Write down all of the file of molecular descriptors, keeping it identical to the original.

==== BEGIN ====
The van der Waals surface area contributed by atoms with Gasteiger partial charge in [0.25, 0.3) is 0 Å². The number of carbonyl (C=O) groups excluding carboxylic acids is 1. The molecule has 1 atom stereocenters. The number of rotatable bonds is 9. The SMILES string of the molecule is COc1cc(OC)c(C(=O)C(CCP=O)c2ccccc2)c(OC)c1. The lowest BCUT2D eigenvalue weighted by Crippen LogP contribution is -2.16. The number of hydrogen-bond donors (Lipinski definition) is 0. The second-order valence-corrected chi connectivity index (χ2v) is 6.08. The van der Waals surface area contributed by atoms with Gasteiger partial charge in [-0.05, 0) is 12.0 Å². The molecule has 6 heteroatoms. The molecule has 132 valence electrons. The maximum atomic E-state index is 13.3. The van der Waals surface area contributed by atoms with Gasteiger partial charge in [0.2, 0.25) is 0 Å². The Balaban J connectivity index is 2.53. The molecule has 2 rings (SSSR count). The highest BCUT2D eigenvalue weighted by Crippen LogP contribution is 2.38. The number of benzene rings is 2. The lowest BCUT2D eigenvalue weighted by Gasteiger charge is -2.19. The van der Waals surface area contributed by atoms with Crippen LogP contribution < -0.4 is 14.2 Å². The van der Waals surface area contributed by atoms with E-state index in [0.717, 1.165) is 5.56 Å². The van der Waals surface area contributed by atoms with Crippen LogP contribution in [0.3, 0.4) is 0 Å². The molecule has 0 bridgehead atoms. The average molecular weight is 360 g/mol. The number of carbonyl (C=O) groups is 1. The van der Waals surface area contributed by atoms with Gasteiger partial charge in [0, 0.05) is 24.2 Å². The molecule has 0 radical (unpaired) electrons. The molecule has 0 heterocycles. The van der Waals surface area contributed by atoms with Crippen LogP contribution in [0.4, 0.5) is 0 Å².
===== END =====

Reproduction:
The van der Waals surface area contributed by atoms with Gasteiger partial charge in [0.25, 0.3) is 0 Å². The number of carbonyl (C=O) groups excluding carboxylic acids is 1. The molecule has 1 atom stereocenters. The number of rotatable bonds is 9. The SMILES string of the molecule is COc1cc(OC)c(C(=O)C(CCP=O)c2ccccc2)c(OC)c1. The lowest BCUT2D eigenvalue weighted by Crippen LogP contribution is -2.16. The number of hydrogen-bond donors (Lipinski definition) is 0. The second-order valence-corrected chi connectivity index (χ2v) is 6.08. The van der Waals surface area contributed by atoms with Gasteiger partial charge in [-0.05, 0) is 12.0 Å². The molecule has 6 heteroatoms. The molecule has 132 valence electrons. The maximum atomic E-state index is 13.3. The van der Waals surface area contributed by atoms with Gasteiger partial charge in [0.2, 0.25) is 0 Å². The Balaban J connectivity index is 2.53. The molecule has 2 rings (SSSR count). The highest BCUT2D eigenvalue weighted by Crippen LogP contribution is 2.38. The number of benzene rings is 2. The lowest BCUT2D eigenvalue weighted by Gasteiger charge is -2.19. The van der Waals surface area contributed by atoms with Crippen LogP contribution < -0.4 is 14.2 Å². The van der Waals surface area contributed by atoms with E-state index in [0.717, 1.165) is 5.56 Å². The van der Waals surface area contributed by atoms with Crippen LogP contribution in [0.3, 0.4) is 0 Å². The molecule has 0 bridgehead atoms. The average molecular weight is 360 g/mol. The number of carbonyl (C=O) groups is 1. The van der Waals surface area contributed by atoms with Gasteiger partial charge in [0, 0.05) is 24.2 Å². The molecule has 0 radical (unpaired) electrons. The molecule has 0 heterocycles. The van der Waals surface area contributed by atoms with Crippen LogP contribution in [0.4, 0.5) is 0 Å².